Puerperal mastitis is an inflammation of the milk-producing (lactating) breast that is caused by a bacterial infection and is the most common complication during breastfeeding, along with engorgement. About one in a hundred women is affected by mastitis puerperalis after childbirth, although the disease is usually easy to treat.
What is puerperal mastitis?
Mastitis puerperalis is an acute inflammation of the mammary glands during breastfeeding, which is due to bacterial pathogens (over 90% to Staphylococcus aureus). For ehh – esophageal hiatal hernia, please visit ablogtophone.com.
Depending on the type of spread, a distinction is made between two forms of puerperal mastitis. In most cases, puerperal mastitis spreads diffusely in the connective tissue of the breast via the lymphatic system or the blood (interstitial puerperal mastitis).
In addition, puerperal mastitis can spread through the milk duct system of the affected breast, with transmission primarily occurring during breastfeeding.
Breast infection during breastfeeding is extremely painful and should be evaluated and treated by a doctor. A first relief can be achieved with cooling compresses.
Puerperal mastitis is triggered by contamination with a bacterial pathogen, which usually originates from the child’s nasopharynx, which is colonized by germs. The child may have been infected by the mother or by hospital staff (nosocomial infection).
In addition, contamination is possible as a result of contact between the breast skin and the lochia (wound secretion after birth) classified as infectious. The pathogens penetrate the breast via rhagades (fine cracks) in the nipple (mammilla), the areola or the skin during breastfeeding, spread and trigger puerperal mastitis.
In addition, puerperal mastitis can be caused by engorgement, in which the multiplication of the pathogens can also be promoted, similar to “standing water”.
Symptoms, Ailments & Signs
Symptoms of breast inflammation during breastfeeding can be varied. At the beginning, the inflammation will become noticeable through an increased feeling of tension in the entire breast. This tension will gradually develop into more severe pain. The breast will swell and be harder than normal. In addition, redness will be observed.
Because the breast is inflamed, it will feel hot. In connection with this, fever can appear “out of nowhere”. Furthermore, affected women often suffer from sweating and circulatory problems. Many feel sick and exhausted. The affected breast will also increase significantly in size. These symptoms usually only occur once during breastfeeding. However, in some cases, a relapse can occur.
In rare cases, mastitis leads to the formation of encapsulated accumulations of pus ( abscesses ). In the worst case, fistulas develop as a result. These fistulas allow pus to seep into surrounding tissue, under the skin, or even into organs. Touching the diseased breast is almost unbearable in this case.
Cooling compresses have a soothing effect. The symptoms described should have subsided after two weeks at the latest. If this is not the case, a doctor should be consulted.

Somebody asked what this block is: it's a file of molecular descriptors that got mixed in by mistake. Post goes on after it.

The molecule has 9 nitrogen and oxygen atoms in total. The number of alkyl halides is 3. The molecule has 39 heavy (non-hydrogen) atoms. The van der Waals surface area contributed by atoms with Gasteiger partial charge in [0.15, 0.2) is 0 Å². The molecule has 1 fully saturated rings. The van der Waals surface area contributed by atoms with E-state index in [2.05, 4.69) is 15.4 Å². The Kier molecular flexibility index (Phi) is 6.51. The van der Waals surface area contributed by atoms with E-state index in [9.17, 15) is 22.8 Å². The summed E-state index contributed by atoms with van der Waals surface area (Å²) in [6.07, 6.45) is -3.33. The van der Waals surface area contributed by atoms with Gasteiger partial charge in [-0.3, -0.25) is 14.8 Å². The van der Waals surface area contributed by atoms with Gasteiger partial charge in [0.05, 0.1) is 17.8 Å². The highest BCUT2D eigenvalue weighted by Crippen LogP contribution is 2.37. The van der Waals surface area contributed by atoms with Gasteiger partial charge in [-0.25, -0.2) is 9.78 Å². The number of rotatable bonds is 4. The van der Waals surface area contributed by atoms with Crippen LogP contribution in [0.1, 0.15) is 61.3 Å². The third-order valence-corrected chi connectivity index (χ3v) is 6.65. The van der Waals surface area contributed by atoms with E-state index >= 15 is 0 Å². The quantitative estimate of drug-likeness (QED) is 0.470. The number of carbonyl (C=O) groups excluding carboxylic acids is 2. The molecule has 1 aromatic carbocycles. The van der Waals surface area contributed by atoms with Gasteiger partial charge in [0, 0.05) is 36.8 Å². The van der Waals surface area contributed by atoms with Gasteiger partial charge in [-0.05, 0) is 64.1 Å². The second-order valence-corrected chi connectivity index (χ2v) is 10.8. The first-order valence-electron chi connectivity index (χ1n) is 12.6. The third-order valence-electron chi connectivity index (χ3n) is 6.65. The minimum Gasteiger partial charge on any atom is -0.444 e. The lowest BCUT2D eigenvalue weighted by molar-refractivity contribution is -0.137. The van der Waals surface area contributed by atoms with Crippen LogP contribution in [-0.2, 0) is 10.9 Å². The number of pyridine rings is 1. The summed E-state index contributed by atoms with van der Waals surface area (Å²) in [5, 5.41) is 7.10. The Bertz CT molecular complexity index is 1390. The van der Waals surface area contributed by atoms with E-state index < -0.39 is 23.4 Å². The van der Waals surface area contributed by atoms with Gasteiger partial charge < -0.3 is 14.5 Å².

Diagnosis & History
Puerperal mastitis is diagnosed during a clinical examination. A painful swelling in the area of the affected mammary gland, together with reddening, overheating of the skin and sudden fever, body aches and swollen axillary lymph nodes are characteristic symptoms of puerperal mastitis.
The diagnosis is confirmed by a blood analysis, which tests the blood for inflammatory markers. In some cases (4-12%) of puerperal mastitis, an abscess (collection of pus) forms within 1 to 3 days. If abscess formation is suspected, sonography ( ultrasound examination ) is required to determine the size and location of the abscess.
In general, the course of puerperal mastitis is good and the inflammation resolves quickly either on its own or as a result of treatment. However, if puerperal mastitis was already present, the disease can become chronic and the risk of recurrent puerperal mastitis is increased.
A breast infection during breastfeeding is usually very uncomfortable and leads to burning pain and other restrictions. In order to avoid consequential damage, treatment by a doctor is therefore necessary in any case. Those affected suffer primarily from fever during breastfeeding. In addition to the fever, there is also fatigue and exhaustion.
The mother’s breasts become inflamed, causing pain and discomfort in the breast. This is particularly painful when breastfeeding. The breasts can also enlarge or swell due to the breast infection during breastfeeding. Furthermore, the usual symptoms of flu also occur, so that the patients suffer from headaches and body aches. The quality of life is significantly reduced by this disease.
In many cases, however, the breast infection during breastfeeding does not lead to further complications and disappears on its own. Treatment is rarely necessary. However, this is carried out with the help of antibiotics and does not lead to further complications. The life expectancy of the patient is also not affected by the breast infection during breastfeeding.
When should you go to the doctor?
Puerperal mastitis only occurs in women after childbirth and while breastfeeding. A doctor should be consulted if there is pain or changes in the appearance of the skin on the breast. Painkillers should only be taken in consultation with a doctor, as they can lead to complications for both the mother and the baby. Swelling of the breast or nipple should be evaluated by a doctor. If the mother refuses to breastfeed the infant because of the existing symptoms, a doctor should be consulted. It must be ensured that there are no impairments or shortages in the care of the newborn child.